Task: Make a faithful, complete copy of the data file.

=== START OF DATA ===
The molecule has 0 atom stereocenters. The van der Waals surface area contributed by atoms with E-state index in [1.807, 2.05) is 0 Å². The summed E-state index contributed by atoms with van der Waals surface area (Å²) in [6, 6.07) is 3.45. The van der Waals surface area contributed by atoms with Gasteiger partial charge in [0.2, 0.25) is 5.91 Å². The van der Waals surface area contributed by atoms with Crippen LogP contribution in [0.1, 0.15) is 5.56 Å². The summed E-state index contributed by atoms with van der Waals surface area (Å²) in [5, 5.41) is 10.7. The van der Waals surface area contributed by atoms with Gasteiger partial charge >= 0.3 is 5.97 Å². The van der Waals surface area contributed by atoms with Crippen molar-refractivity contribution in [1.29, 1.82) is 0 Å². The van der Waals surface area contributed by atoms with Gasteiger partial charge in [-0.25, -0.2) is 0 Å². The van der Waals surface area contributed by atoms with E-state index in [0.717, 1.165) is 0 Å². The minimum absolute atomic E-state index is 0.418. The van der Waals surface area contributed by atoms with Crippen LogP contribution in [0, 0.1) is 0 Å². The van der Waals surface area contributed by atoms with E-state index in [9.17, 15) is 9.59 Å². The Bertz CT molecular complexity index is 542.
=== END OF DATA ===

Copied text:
The molecule has 0 atom stereocenters. The van der Waals surface area contributed by atoms with E-state index in [1.807, 2.05) is 0 Å². The summed E-state index contributed by atoms with van der Waals surface area (Å²) in [6, 6.07) is 3.45. The van der Waals surface area contributed by atoms with Gasteiger partial charge in [0.2, 0.25) is 5.91 Å². The van der Waals surface area contributed by atoms with Crippen LogP contribution in [0.1, 0.15) is 5.56 Å². The summed E-state index contributed by atoms with van der Waals surface area (Å²) in [5, 5.41) is 10.7. The van der Waals surface area contributed by atoms with Gasteiger partial charge >= 0.3 is 5.97 Å². The van der Waals surface area contributed by atoms with Crippen molar-refractivity contribution in [1.29, 1.82) is 0 Å². The van der Waals surface area contributed by atoms with Gasteiger partial charge in [-0.25, -0.2) is 0 Å². The van der Waals surface area contributed by atoms with E-state index in [0.717, 1.165) is 0 Å². The minimum absolute atomic E-state index is 0.418. The van der Waals surface area contributed by atoms with Crippen LogP contribution in [0, 0.1) is 0 Å². The van der Waals surface area contributed by atoms with E-state index in [9.17, 15) is 9.59 Å². The Bertz CT molecular complexity index is 542.